One Thousand Six Hundred Thirty Three
Hurtled back in time into the Thirty Years War by an unknown force, Mike Stearns and his fellow West Virginia coal miners join forces with the king of Sweden to form the Confederated Principalities of Europe and take on the scheming Cardinal Richelieu as they struggle to rescue Mike's wife from war-torn Amsterdam and his sister from the Tower of London.
The time-traveling Americans from the West Virginia town of Grantville find themselves caught in the middle of the Baltic War, with Gustavus Adolphus, King of Sweden, launching a counterattack on the combined forces of France, Spain, England, and Denmark.
A Companion to Jean Gerson
This guide to the life and writings of Jean Gerson (1363-1429) provides the reader with a state-of-the-art evaluation of the place of this central theologian and church reformer in the transition from medieval to early modern culture, spirituality and religion.
Virtually everyone fears mental deterioration as they age. But in the past thirty years neuroscientists have discovered that the brain is actually designed to improve throughout life. How can you encourage this improvement?Brain Power shares practical, state-of-the-evidence answers in this inspiring, fun-to-read plan for action. The authors have interviewed physicians, gerontologists, and neuroscientists; studied the habits of men and women who epitomize healthy aging; and applied what they describe in their own lives. The resulting guidance; along with the accompanying downloadable Brain Sync audio program; can help you activate unused brain areas, tone mental muscles, and enliven every faculty.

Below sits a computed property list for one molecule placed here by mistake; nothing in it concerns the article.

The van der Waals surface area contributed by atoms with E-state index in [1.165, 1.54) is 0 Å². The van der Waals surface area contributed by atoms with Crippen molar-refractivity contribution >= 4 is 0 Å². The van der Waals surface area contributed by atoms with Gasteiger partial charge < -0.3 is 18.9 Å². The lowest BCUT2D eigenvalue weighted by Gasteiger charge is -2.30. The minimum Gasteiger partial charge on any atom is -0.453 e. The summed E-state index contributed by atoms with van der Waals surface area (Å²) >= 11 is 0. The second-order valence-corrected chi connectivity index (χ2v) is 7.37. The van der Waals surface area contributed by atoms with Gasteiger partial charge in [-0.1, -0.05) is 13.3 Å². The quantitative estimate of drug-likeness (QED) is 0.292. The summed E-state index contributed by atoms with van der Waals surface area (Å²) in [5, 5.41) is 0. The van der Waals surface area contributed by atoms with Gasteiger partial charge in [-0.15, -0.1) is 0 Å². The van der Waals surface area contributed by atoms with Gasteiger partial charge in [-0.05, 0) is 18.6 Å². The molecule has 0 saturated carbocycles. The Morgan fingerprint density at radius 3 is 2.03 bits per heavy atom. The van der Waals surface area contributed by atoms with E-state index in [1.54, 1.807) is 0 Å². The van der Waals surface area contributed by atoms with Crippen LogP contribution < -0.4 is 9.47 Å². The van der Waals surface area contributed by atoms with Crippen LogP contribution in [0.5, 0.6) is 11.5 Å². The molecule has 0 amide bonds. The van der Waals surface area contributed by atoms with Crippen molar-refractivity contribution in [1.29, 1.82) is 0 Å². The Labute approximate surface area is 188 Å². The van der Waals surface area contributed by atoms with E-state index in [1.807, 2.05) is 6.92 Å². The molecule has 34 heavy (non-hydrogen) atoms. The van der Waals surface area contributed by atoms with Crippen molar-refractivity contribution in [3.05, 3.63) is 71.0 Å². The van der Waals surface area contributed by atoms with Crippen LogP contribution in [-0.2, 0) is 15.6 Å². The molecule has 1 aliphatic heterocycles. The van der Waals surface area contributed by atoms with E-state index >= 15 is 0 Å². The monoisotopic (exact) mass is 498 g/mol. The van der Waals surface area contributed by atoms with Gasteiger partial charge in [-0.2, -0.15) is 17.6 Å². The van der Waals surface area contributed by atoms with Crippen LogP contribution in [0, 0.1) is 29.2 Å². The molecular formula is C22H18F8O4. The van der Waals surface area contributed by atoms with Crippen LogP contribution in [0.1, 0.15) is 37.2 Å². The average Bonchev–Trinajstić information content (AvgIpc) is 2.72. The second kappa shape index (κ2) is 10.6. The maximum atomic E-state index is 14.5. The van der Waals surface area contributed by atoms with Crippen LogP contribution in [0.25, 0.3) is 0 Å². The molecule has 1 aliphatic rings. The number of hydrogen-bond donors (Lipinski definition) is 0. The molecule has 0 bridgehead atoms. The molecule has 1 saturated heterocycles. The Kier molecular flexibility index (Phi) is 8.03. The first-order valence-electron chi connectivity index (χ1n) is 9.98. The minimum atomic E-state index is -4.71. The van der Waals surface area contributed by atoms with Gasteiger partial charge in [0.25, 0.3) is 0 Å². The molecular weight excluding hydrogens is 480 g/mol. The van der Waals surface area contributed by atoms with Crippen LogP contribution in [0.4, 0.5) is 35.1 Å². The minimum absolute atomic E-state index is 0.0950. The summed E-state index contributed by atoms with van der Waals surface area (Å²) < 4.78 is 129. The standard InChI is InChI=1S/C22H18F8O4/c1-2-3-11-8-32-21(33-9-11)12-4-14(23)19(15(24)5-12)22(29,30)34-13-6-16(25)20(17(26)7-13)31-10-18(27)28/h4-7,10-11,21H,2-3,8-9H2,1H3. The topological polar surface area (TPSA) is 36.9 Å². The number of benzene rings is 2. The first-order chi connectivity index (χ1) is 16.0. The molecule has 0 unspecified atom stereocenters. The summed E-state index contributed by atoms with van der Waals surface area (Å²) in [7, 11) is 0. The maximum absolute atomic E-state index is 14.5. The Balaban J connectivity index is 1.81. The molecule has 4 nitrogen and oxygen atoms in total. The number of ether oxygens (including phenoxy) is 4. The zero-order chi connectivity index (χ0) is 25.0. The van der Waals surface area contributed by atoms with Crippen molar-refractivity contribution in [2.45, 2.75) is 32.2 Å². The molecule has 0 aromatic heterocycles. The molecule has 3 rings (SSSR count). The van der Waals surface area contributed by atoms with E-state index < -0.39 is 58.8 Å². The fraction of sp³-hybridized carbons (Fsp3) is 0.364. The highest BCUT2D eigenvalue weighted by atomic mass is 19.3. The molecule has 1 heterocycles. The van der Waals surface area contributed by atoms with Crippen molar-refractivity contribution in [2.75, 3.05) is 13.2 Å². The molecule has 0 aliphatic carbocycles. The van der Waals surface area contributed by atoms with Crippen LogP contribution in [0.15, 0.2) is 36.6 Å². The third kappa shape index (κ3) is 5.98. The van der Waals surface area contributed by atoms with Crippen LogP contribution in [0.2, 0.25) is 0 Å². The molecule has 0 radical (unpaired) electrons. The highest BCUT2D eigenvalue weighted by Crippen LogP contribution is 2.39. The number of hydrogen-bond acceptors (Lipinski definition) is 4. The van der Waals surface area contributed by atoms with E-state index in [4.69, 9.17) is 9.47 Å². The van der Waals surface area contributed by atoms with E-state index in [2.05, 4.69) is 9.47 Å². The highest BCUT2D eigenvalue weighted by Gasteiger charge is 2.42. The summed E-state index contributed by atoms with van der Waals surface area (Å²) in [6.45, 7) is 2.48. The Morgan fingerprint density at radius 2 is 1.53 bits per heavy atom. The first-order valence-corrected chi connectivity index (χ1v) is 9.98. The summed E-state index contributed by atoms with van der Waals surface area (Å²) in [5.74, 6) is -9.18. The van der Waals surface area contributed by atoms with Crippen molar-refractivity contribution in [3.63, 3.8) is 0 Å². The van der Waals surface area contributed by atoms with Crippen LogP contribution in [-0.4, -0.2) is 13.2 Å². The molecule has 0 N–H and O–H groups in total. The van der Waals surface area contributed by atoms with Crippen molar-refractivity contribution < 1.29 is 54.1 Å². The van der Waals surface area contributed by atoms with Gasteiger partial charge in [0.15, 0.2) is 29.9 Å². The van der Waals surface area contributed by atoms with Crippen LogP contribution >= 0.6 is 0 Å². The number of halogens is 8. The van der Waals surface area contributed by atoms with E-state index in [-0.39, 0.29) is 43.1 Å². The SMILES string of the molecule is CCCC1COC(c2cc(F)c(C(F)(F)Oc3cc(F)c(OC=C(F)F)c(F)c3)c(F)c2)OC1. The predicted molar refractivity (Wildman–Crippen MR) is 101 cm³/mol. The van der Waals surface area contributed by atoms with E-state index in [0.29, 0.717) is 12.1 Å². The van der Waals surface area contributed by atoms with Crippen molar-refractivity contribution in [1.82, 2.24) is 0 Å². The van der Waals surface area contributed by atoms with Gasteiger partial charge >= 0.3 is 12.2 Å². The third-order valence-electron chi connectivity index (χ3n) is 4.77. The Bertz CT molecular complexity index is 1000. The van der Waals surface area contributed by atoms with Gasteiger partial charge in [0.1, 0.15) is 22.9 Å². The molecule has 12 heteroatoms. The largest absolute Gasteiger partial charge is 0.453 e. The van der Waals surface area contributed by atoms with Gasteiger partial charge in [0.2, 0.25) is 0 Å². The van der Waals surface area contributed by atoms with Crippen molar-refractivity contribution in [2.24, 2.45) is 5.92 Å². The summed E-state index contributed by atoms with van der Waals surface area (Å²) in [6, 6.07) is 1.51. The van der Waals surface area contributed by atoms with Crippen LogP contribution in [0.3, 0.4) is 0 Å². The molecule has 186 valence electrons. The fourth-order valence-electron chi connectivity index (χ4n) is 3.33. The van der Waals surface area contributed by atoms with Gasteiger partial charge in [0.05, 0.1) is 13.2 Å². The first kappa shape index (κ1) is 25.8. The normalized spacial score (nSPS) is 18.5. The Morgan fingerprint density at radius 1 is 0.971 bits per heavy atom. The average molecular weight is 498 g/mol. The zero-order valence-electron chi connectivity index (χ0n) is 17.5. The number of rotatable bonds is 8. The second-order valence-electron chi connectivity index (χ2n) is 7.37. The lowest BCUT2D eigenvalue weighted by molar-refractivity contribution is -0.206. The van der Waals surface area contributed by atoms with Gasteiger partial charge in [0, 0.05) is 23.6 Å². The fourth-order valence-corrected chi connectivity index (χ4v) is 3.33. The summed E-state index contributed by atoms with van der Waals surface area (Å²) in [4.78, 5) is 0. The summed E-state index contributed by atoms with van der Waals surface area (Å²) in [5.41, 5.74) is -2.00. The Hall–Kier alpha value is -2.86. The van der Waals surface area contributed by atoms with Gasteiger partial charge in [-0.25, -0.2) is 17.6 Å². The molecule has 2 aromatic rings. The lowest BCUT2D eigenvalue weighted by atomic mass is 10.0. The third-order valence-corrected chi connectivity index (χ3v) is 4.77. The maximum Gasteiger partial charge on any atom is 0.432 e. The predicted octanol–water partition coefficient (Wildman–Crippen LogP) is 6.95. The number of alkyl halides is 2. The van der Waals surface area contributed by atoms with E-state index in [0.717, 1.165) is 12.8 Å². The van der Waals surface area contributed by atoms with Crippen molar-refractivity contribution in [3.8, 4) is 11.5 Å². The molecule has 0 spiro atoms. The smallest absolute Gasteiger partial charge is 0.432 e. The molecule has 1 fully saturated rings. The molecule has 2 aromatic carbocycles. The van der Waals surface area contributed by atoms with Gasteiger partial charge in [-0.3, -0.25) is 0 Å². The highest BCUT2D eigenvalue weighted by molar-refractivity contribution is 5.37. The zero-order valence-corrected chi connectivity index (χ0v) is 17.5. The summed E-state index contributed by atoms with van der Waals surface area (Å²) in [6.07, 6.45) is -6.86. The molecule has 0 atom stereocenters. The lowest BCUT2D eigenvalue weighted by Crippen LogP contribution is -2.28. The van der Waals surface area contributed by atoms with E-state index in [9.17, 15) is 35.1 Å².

Solidarity and Difference
This book is an attempt to engage in some detail with Paul's ethics, in a way which is both serious and historically informed, but also in a way shaped by debates in the contemporary field of ethics, specifically the debate between liberals and communitarians.
Beyond the Multiplex
Since the mid-eighties, more audiences have been watching Hollywood movies at home than at movie theaters, yet little is known about just how viewers experience film outside of the multiplex. This is the first full-length study of how contemporary entertainment technologies and media—from cable television and VHS to DVD and the Internet—shape our encounters with the movies and affect the aesthetic, cultural, and ideological definitions of cinema. Barbara Klinger explores topics such as home theater, film collecting, classic Hollywood movie reruns, repeat viewings, and Internet film parodies, providing a multifaceted view of the presentation and reception of films in U.S. households. Balancing industry history with theoretical and cultural analysis, she finds that today cinema's powerful social presence cannot be fully grasped without considering its prolific recycling in post-theatrical venues—especially the home.